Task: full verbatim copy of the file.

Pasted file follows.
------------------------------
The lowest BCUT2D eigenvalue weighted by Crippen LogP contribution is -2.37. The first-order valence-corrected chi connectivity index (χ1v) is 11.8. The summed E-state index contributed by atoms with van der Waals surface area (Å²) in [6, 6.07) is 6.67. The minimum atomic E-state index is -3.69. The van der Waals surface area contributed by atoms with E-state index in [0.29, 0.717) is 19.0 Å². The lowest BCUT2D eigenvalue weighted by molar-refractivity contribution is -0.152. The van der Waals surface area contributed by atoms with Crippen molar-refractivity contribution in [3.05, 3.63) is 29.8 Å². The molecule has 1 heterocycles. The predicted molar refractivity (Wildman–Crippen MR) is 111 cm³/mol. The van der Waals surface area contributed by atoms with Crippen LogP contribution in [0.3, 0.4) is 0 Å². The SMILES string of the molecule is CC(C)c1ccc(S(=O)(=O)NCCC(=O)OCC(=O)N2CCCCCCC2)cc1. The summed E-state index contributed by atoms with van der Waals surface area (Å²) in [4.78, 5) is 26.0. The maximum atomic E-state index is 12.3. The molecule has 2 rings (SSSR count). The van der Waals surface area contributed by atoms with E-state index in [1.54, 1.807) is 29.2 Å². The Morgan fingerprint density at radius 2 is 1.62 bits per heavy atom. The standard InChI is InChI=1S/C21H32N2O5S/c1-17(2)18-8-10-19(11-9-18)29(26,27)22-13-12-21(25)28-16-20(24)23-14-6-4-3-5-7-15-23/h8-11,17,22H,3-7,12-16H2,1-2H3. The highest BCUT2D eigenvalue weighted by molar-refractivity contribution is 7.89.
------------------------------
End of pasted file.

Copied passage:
The lowest BCUT2D eigenvalue weighted by Crippen LogP contribution is -2.37. The first-order valence-corrected chi connectivity index (χ1v) is 11.8. The summed E-state index contributed by atoms with van der Waals surface area (Å²) in [6, 6.07) is 6.67. The minimum atomic E-state index is -3.69. The van der Waals surface area contributed by atoms with E-state index in [0.29, 0.717) is 19.0 Å². The lowest BCUT2D eigenvalue weighted by molar-refractivity contribution is -0.152. The van der Waals surface area contributed by atoms with Crippen molar-refractivity contribution in [3.05, 3.63) is 29.8 Å². The molecule has 1 heterocycles. The predicted molar refractivity (Wildman–Crippen MR) is 111 cm³/mol. The van der Waals surface area contributed by atoms with Crippen LogP contribution in [0.3, 0.4) is 0 Å². The SMILES string of the molecule is CC(C)c1ccc(S(=O)(=O)NCCC(=O)OCC(=O)N2CCCCCCC2)cc1. The summed E-state index contributed by atoms with van der Waals surface area (Å²) in [4.78, 5) is 26.0. The maximum atomic E-state index is 12.3. The molecule has 2 rings (SSSR count). The van der Waals surface area contributed by atoms with E-state index in [1.54, 1.807) is 29.2 Å². The Morgan fingerprint density at radius 2 is 1.62 bits per heavy atom. The standard InChI is InChI=1S/C21H32N2O5S/c1-17(2)18-8-10-19(11-9-18)29(26,27)22-13-12-21(25)28-16-20(24)23-14-6-4-3-5-7-15-23/h8-11,17,22H,3-7,12-16H2,1-2H3. The highest BCUT2D eigenvalue weighted by molar-refractivity contribution is 7.89.